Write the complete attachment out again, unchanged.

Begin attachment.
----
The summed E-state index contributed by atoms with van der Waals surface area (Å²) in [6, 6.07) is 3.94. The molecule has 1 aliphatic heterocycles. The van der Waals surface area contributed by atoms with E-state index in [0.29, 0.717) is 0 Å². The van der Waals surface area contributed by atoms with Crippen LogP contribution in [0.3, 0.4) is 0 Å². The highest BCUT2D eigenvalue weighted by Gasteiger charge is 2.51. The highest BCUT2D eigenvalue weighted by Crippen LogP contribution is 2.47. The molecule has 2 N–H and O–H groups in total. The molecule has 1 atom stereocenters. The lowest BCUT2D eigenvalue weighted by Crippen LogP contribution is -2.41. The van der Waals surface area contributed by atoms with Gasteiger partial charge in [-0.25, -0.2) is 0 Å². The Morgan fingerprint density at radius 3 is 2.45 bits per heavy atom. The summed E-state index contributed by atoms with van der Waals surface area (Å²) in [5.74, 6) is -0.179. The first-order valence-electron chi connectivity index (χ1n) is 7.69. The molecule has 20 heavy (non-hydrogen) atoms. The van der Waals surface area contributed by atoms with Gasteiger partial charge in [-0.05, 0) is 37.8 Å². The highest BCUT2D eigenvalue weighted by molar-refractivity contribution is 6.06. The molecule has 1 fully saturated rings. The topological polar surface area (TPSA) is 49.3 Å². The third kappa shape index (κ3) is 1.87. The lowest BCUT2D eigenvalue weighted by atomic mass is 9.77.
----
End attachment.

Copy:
The summed E-state index contributed by atoms with van der Waals surface area (Å²) in [6, 6.07) is 3.94. The molecule has 1 aliphatic heterocycles. The van der Waals surface area contributed by atoms with E-state index in [0.29, 0.717) is 0 Å². The van der Waals surface area contributed by atoms with Crippen LogP contribution in [0.3, 0.4) is 0 Å². The highest BCUT2D eigenvalue weighted by Gasteiger charge is 2.51. The highest BCUT2D eigenvalue weighted by Crippen LogP contribution is 2.47. The molecule has 2 N–H and O–H groups in total. The molecule has 1 atom stereocenters. The lowest BCUT2D eigenvalue weighted by Crippen LogP contribution is -2.41. The van der Waals surface area contributed by atoms with Gasteiger partial charge in [-0.25, -0.2) is 0 Å². The Morgan fingerprint density at radius 3 is 2.45 bits per heavy atom. The summed E-state index contributed by atoms with van der Waals surface area (Å²) in [5.74, 6) is -0.179. The first-order valence-electron chi connectivity index (χ1n) is 7.69. The molecule has 20 heavy (non-hydrogen) atoms. The van der Waals surface area contributed by atoms with Gasteiger partial charge in [-0.05, 0) is 37.8 Å². The highest BCUT2D eigenvalue weighted by molar-refractivity contribution is 6.06. The molecule has 1 fully saturated rings. The topological polar surface area (TPSA) is 49.3 Å². The third kappa shape index (κ3) is 1.87. The lowest BCUT2D eigenvalue weighted by atomic mass is 9.77.